Marc Andreessen, co-founder of venture-capital firm Andreessen Horowitz, said he has no plans to follow other directors who are leaving Hewlett-Packard Co. (HPQ)
“This is the company that built Silicon Valley and deserves to be a glorious success story,” Andreessen said in an interview on Bloomberg TV yesterday. “I’m going to stick with it for as long as I could possibly be useful.”
Shareholder-advisory firm Glass Lewis & Co. had recommended voting against Andreessen at the most recent annual meeting, faulting him and some other directors for the $8.8 billion writedown of Autonomy Corp. Andreessen was re-elected with about 70 percent of the vote in a shareholder meeting held on March 20, according a regulatory filing. Ray Lane stepped down as Hewlett-Packard’s chairman, while G. Kennedy Thompson and John Hammergren are departing, the company said earlier this month.
Andreessen, 41, joined the board of Palo Alto, California- based Hewlett-Packard in 2009, two years after the company bought his software maker, Opsware Inc., for $1.6 billion. Best known as the co-founder of Netscape Communications Corp., Andreessen said yesterday that his commitment to Hewlett-Packard “triggers my stubborn gene.”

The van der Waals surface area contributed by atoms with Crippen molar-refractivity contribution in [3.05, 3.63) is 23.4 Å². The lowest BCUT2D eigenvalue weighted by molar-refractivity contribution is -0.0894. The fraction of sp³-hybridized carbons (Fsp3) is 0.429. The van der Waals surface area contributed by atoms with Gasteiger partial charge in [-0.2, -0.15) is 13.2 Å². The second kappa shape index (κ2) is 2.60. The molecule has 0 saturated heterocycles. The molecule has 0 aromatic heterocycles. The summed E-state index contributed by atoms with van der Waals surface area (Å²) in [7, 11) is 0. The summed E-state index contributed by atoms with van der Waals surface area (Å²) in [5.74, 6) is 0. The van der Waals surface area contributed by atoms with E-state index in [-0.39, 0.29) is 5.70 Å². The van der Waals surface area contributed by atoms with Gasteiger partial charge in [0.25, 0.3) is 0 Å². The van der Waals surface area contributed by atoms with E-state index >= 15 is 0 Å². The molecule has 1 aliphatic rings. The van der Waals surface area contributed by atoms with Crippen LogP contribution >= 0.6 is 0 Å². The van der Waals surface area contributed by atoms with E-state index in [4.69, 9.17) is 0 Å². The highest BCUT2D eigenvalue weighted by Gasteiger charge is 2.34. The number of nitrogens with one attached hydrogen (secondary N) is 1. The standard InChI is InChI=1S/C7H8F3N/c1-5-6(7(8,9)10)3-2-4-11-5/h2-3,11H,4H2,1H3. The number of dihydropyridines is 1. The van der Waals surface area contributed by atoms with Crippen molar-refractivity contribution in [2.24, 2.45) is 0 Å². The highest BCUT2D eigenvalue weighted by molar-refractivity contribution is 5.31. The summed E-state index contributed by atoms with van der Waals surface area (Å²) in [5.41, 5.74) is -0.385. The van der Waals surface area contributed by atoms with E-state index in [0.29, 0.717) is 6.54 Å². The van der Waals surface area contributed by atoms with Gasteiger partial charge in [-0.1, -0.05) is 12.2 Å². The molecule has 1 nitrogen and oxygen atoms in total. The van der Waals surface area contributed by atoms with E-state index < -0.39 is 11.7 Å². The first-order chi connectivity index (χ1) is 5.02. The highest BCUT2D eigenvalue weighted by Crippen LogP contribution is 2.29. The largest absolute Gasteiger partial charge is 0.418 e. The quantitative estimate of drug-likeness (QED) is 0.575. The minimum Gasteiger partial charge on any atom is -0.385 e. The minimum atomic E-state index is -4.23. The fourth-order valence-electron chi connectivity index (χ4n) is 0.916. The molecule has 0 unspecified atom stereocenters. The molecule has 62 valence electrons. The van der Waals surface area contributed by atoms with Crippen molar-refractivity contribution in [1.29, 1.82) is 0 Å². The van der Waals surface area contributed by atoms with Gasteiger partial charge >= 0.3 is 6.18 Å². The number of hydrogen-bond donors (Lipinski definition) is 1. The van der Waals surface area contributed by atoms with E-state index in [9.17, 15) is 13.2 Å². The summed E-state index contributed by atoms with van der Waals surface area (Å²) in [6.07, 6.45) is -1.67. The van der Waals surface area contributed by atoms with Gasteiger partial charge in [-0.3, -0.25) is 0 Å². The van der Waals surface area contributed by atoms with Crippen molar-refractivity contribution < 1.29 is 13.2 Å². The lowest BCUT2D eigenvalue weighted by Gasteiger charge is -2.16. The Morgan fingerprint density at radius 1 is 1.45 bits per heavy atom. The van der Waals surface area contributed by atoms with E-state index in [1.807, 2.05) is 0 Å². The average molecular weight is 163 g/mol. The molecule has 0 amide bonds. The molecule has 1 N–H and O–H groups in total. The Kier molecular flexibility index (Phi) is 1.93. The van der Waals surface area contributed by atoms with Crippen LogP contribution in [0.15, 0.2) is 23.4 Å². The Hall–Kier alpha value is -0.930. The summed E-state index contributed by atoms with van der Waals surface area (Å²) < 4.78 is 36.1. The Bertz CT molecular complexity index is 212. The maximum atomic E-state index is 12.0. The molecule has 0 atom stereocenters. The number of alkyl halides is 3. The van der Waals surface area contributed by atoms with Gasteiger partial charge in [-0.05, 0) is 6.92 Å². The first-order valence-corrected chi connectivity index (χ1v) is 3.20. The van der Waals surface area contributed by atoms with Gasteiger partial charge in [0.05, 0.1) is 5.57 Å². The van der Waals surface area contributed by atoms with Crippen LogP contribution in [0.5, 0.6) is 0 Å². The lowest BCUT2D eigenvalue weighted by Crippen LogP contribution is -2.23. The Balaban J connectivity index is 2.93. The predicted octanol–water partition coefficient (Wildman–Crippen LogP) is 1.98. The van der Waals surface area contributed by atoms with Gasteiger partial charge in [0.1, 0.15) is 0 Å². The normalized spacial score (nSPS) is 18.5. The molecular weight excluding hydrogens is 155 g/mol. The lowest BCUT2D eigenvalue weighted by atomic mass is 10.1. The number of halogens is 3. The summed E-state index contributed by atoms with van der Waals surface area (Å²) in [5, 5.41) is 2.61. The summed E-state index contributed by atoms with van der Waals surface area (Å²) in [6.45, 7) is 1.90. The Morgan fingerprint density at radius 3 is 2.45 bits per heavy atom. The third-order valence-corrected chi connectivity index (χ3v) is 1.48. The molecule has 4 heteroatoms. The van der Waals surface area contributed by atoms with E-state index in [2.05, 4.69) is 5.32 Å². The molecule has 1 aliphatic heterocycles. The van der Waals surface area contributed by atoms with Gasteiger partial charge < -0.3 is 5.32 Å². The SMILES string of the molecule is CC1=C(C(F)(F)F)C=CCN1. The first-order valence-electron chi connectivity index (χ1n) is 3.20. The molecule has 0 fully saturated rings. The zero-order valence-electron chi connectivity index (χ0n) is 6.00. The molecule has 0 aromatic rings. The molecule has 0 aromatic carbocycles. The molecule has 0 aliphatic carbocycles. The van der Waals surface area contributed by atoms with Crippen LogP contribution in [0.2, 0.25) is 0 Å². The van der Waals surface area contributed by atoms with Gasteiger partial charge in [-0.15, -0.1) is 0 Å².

While Andreessen won a higher percentage of shareholder support than Lane, Hammergren or Thompson, it was less than any of the other seven board members received, according to the filing.
Bloomberg LP, the parent of Bloomberg News, is an investor in Andreessen Horowitz.
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